In these cases, it will likely take someone three to six months to get back to normal. Healing from COVID can be a lot like healing from a scraped leg after a fall from a bike, he said.
“The initial impact of the scrape is gone, but the scar is going to take time to heal,” he said. “Patients who are still coughing at two months—that’s part of healing.”
Mental haze, something more serious, or both?
There’s no evidence that patients who had mild COVID symptoms and now have relatively mild long COVID symptoms are at an increased risk of mortality, Azola said.
But that doesn’t minimize the potential harm of such symptoms. For example, mental haziness could put someone at a greater risk of a car crash or an injury while operating heavy machinery.
“Brain fog—you may not think it may immediately or directly result in death, but imagine situations where if you’re not able to concentrate, think—you may be more likely to have an accident,” Dr. Bruce Y. Lee, a professor of health policy and management at the City University of New York School of Public Health, told Fortune.
Those with long COVID who are easily exhausted may not be able to get adequate exercise, which could elevate their risk for chronic disease—like obesity, high blood pressure, and type 2 diabetes—and premature death in the future, Mays said.
And then there’s the mental health impact of long COVID that can’t be ignored, he pointed out.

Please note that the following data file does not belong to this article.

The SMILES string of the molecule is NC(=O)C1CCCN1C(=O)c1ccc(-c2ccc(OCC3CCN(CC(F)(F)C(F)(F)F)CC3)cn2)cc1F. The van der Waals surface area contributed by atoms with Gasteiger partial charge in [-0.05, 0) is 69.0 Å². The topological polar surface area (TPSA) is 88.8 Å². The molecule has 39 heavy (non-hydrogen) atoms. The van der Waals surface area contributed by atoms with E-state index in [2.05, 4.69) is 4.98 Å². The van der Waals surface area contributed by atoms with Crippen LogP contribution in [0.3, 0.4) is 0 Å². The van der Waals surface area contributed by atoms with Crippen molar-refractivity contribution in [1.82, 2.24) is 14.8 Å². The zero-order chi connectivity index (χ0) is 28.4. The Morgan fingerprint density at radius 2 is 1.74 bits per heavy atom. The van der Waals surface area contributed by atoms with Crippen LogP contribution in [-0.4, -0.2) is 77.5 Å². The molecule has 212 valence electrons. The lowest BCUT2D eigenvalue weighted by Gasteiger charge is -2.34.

“There’s an epidemic of mental health problems in the U.S., partially accelerated, directly and indirectly, by the COVID pandemic,” Mays said. “That’s another pathway where long COVID can have severe adverse effects on health” by creating mental health conditions or worsening pre-existing ones.
Long COVID symptoms like depression and anxiety “can be deadly,” he said, adding that the inability to move like one used to, exercise regularly, and attend work can also lead to a “longer pathway toward health decline.”
The best advice, experts say, isn’t to accept long COVID—or even COVID—as an inevitability, and to take precautions like using face masks and social distancing.
“There’s a spectrum of how people get it,” Galiatsatos said of the virus, adding that “how you catch COVID” may determine if you develop long COVID. For instance, those who vaccinate and/or treat their infection with antiviral Paxlovid may be at lower risk of developing the condition, some studies suggest.
Statistics like the CDC’s assertion that one in five U.S. adults who’ve had COVID have long COVID are generally based on surveys, with individuals self-identifying and not necessarily having been formally diagnosed.
Such questionnaires are basically asking, “Do you have any new health problems since you’ve had COVID?” Dr. Alexandra Brugler Yonts, an infectious disease specialist who runs a long COVID clinic at Children’s National Hospital in Washington, D.C., recently told Fortune.
“Which is a challenge, because life still goes on, and people still develop health conditions.”
The takeaway: Now is not the time to throw your hands in the air and caution to the wind. COVID can be avoided—at least sometimes—long COVID isn’t inevitable.
Said Brugler Yonts: “Just because I’m probably going to get flu at another point in my life doesn’t mean I lick subway rails.”